Beijing Preps for Olympics
Image has not been found. URL: /wp-content/uploads/2008/09/forbidden-city.jpgBeijing, China --The Forbidden City
In an unprecedented loosening of the rules, in preparation for the XXIX Olympiad, Beijing has announced that Scrabble tiles that can be combined to form “T-I-B-E-T,” that had been confiscated last spring by roving patriotic gangs, will be returned to licensed owners of the spelling board game for the duration of the coming Olympic games.
Consumer goods made by forced prison labor will not be formally so identified, but will be sold at steep discounts if buyers keep their mouths shut.
“No Arrests For Sleeping In” signs are being posted at the entrances to apartment blocks all over this ancient capital -– one of myriad ways that the ubiquitous Bureau of Nocturnal Safety and Order intends to show a kinder, gentler fist. Bureau insiders have all but confirmed that mandatory reporting of anti-government dreams will be suspended from the start of the games until the official closing ceremonies two weeks later.
No more – at least temporarily — of those familiar sidewalk police pop quizzes, where answers to question of whether communism or capitalism is best are both wrong. Similarly, it won’t be illegal if you’re found in possession of a Japanese schoolbook on World War II.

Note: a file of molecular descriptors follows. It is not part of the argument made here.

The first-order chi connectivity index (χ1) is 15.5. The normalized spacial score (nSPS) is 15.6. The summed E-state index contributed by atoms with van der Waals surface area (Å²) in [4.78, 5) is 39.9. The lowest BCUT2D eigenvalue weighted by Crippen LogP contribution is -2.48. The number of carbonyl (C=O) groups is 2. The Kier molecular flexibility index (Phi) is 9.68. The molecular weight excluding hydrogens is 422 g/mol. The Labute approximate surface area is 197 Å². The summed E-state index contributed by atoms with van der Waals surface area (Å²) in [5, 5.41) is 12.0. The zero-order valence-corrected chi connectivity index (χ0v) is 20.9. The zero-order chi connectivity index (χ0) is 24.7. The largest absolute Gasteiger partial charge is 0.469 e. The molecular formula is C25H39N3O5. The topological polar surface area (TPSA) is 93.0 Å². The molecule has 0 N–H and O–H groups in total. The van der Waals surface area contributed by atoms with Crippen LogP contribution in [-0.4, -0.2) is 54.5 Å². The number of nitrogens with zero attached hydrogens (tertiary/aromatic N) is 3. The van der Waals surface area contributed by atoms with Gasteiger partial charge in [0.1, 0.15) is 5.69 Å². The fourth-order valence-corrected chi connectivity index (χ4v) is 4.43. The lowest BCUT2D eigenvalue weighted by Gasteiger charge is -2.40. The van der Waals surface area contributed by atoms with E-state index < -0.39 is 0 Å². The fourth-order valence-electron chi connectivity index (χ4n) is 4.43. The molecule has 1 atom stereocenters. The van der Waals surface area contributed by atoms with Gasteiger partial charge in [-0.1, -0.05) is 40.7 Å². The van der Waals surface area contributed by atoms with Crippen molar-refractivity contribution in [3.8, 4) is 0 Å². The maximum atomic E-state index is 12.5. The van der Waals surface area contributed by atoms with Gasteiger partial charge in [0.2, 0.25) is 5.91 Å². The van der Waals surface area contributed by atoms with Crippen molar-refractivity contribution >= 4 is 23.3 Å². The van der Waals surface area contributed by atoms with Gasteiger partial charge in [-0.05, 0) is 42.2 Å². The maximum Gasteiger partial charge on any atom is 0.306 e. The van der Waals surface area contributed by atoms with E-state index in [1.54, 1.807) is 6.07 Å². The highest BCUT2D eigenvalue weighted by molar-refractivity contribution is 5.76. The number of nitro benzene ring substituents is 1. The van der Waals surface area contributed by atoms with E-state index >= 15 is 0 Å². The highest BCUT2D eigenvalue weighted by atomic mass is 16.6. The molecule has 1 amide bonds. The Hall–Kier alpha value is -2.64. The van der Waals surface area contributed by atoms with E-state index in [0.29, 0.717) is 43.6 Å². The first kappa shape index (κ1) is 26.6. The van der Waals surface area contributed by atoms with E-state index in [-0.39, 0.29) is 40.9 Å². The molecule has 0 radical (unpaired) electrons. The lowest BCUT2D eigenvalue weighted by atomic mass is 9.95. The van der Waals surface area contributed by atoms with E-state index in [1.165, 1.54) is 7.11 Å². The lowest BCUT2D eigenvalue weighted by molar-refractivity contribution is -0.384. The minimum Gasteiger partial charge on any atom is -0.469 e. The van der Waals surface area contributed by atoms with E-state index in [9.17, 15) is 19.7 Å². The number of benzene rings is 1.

The terms “smog,” “infanticide,” “M.S.G.,” and “senile old Central Committee fools” can be spoken aloud within earshot of foreign outsiders without official retribution at the time.
The hosts of the 2008 Olympic Games have seemingly thought of everything. For example, to keep the anticipated heavy traffic moving and avoid tie-ups, Tiananmen Square has already been removed from all city maps, and will be off-limits to anyone without a tank.
Bruce McCall, a humorist, is a regular contributor to The New Yorker and Vanity Fair. He is the author of “All Meat Looks Like South America: The World of Bruce McCall” and “Zany Afternoons.”